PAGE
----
Moo and Simon are a Japanese-British couple who fell in love with the southern Kyushu island while visiting Moo's parents every year for 15 years. That's what led them to starting their own travel agency called Kyushu Journeys! They help English-speaking visitors plan their dream holidays around the beautiful Kyushu and offer tours based around their personal passions. They shared their tips on exploring Kyushu on a budget, themed trips they offer and top places you need to see when visiting for the first time - get your notebooks ready because they really know every corner of Kyushu!
Hi Moo and Simon, thanks for talking to us today. Could you tell us a little about yourselves?
Konnichiwa! We’re a Japanese (Moo) and British (Simon) team living here on Kyushu. We own and manage Kyushu Journeys, a travel agency for English-speaking visitors to Kyushu. We’re crazy about Kyushu travel ourselves so try to encourage travellers to visit our beloved little island.
Kyushu views (Kumamoto prefecture)
What inspired you to start Kyushu Journeys? How did you find it after experiencing other Asian countries?
For 15 years we worked in the tourist industry on Bali island Indonesia.
Every year we took a short trip home to Kyushu to see Moo’s parents. We always took the chance to travel around and loved it more and more each time. Every year we said to ourselves, “Let’s build a travel agency here”. Finally we did. We loved our time in Bali but Kyushu Journeys is definitely our passion project.
Strolling the traditional town of Ukiha (Fukuoka prefecture)
What do you love most about living on Kyushu?
The food, the natural hot-spring bathing (onsen), the wonderful countryside, the tradition, history and culture. There’s a gentle side of Japan here long-lost in the crowded cities. It’s a chance to escape the tourist trail and find the real Japan.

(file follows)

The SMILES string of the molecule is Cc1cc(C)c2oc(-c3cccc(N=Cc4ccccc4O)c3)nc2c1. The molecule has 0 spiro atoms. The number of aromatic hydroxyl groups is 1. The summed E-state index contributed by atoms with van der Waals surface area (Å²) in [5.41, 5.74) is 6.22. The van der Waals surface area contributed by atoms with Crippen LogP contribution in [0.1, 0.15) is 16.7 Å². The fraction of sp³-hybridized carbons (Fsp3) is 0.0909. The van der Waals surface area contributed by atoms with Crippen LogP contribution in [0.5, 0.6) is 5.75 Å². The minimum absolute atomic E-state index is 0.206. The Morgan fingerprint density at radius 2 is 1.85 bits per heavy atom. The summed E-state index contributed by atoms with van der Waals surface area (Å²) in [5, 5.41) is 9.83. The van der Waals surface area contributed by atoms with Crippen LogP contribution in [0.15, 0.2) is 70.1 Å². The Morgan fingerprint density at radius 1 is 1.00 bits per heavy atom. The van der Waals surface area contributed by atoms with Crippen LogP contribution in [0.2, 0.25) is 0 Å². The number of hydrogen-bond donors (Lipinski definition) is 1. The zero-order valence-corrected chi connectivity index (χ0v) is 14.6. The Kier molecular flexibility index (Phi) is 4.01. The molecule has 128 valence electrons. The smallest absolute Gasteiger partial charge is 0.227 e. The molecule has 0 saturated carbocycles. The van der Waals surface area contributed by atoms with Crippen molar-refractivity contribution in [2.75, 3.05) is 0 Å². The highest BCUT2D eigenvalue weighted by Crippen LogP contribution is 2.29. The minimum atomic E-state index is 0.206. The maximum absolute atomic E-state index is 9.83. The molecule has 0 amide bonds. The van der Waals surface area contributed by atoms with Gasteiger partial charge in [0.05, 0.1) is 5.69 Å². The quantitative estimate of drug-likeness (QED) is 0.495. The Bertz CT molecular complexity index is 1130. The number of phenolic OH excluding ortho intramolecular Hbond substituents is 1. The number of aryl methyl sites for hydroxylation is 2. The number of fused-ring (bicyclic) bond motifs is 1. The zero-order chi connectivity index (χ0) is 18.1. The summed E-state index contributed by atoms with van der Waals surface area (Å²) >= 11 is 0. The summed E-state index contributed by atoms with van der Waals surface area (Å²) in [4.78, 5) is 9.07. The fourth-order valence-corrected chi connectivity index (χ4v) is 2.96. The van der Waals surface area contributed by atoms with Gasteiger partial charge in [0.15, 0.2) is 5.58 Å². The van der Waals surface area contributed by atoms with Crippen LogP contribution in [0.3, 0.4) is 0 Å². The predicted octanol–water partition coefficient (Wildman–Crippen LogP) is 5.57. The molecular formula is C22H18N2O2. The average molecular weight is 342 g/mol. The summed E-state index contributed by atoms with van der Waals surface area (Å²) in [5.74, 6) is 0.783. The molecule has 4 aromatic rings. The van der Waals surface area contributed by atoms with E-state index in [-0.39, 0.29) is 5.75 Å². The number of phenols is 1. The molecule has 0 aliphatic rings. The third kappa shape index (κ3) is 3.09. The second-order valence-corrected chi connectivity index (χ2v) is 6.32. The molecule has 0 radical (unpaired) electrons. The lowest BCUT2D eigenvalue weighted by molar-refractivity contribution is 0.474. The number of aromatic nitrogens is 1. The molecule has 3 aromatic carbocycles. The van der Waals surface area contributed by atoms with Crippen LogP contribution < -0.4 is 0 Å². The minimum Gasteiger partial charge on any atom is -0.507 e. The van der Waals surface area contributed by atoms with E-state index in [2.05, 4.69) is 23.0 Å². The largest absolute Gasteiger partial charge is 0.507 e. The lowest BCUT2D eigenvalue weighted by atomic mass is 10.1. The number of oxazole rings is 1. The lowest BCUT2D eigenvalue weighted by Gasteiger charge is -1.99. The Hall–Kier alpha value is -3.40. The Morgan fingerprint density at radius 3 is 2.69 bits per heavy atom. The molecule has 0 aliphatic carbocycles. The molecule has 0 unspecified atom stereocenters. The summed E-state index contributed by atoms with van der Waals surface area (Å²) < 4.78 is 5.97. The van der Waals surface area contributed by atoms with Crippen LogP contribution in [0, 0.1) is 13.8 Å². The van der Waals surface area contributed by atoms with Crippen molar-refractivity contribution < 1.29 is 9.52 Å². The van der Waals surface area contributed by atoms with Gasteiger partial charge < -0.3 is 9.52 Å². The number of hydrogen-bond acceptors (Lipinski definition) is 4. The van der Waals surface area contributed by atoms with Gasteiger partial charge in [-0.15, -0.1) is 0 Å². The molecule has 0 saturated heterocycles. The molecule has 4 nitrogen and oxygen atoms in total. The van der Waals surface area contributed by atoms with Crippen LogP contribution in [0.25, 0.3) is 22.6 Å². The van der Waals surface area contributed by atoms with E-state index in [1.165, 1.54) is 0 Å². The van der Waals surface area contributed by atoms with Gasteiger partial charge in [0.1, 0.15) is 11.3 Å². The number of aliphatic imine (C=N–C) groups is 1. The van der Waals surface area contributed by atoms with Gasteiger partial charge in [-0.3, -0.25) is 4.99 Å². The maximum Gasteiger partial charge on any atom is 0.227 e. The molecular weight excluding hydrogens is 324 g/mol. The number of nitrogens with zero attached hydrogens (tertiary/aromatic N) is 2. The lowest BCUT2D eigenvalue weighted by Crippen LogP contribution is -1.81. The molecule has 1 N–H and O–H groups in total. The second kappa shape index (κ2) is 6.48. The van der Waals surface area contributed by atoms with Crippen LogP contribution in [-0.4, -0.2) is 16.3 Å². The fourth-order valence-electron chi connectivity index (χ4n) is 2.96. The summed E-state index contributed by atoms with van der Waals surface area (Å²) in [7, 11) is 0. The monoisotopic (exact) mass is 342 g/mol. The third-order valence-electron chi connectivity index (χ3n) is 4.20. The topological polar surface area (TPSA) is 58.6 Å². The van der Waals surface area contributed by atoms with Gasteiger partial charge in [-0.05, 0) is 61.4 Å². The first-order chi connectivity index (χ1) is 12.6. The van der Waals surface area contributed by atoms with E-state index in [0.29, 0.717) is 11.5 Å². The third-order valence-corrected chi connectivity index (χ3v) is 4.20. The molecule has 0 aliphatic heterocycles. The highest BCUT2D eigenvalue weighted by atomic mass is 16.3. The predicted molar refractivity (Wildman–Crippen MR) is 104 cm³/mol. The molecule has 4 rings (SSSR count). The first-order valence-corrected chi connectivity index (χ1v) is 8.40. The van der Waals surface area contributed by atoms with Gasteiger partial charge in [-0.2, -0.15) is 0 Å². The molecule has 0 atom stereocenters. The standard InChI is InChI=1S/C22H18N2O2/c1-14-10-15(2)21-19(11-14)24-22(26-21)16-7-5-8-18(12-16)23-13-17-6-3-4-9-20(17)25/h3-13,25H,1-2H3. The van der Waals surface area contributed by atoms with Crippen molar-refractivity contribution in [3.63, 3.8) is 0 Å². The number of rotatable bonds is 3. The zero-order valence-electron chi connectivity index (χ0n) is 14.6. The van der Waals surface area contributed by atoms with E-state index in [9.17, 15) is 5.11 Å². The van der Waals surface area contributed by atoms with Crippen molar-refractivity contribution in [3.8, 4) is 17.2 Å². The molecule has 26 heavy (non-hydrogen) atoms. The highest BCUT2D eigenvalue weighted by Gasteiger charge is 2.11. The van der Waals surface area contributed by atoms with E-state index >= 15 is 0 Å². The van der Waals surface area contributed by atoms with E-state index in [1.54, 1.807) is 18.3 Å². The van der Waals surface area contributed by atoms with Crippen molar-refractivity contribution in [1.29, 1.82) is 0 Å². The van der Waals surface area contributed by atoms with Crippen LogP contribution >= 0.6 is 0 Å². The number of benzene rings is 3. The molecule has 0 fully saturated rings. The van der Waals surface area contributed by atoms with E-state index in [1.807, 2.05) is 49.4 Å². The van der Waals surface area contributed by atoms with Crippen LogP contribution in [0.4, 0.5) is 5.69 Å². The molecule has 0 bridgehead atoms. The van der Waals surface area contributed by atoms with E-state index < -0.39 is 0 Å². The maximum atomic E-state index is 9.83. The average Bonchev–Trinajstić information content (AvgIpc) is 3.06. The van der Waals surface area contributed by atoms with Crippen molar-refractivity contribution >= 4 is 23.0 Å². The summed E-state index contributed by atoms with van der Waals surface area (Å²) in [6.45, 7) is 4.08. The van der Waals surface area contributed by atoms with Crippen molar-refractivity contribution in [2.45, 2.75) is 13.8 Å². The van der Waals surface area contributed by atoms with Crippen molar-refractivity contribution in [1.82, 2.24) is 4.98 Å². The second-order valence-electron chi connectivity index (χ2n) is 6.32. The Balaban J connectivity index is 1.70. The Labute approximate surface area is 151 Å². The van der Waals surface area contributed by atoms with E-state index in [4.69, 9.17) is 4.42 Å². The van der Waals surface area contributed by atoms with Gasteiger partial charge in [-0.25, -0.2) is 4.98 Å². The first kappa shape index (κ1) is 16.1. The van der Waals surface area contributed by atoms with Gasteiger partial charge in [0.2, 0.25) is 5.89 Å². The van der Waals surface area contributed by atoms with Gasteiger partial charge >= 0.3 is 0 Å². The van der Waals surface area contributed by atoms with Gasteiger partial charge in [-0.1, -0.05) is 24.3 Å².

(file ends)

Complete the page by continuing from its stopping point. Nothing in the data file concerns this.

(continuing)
Praying to the 2,000 Jizo (guardian deity of children) statues at Takatsuka Atago Jizoson temple (Oita prefecture)
What kind of tours do you offer?
We decided right from the start to only offer tours based around things we know and love. We don’t offer golf tours for example, even though it could be very lucrative, because golf just isn’t our thing. Our tours focus on the countryside (Sakura and Autumn Leaves), the hot-spring onsen, staying at traditional Japanese inns, visiting pottery villages and strolling the countryside. We’re really excited about our two latest projects; a Foodie Tour and a Yoga Retreat, and a tour of the pottery villages is in the pipeline too.
Checking locations for Autumn Tour 2021 - Yabakei Gorge (Oita prefecture)
Can you give us some travel tips for exploring Kyushu and how to get around to experience an authentic Japan trip with your family?
Unless you are comfortably wealthy, hiring a private guide and driver is prohibitively expensive. We therefore suggest our clients take one of three options, depending on their preference:
1) Travelling independently (without a guide) in a self-drive rental car. We make sure the car has English GPS and we include easy to input navigation coordinates and Google map links for all places along the route. Like Britain we drive on the left here, the roads are excellent, and I seldom see a traffic jam. We take a road trip around Kyushu ourselves once or twice a month, and you can read about some of the trips we have taken here (green tea and onsen), here (the pottery villages) and here (the Hells of Beppu and around).
2) Travelling independently (without a guide) by train and bus with some short taxi rides. We do all the timetable research so the traveller just needs to turn up at the station at the right time. We also advise about which rail passes to choose to get the best value trip.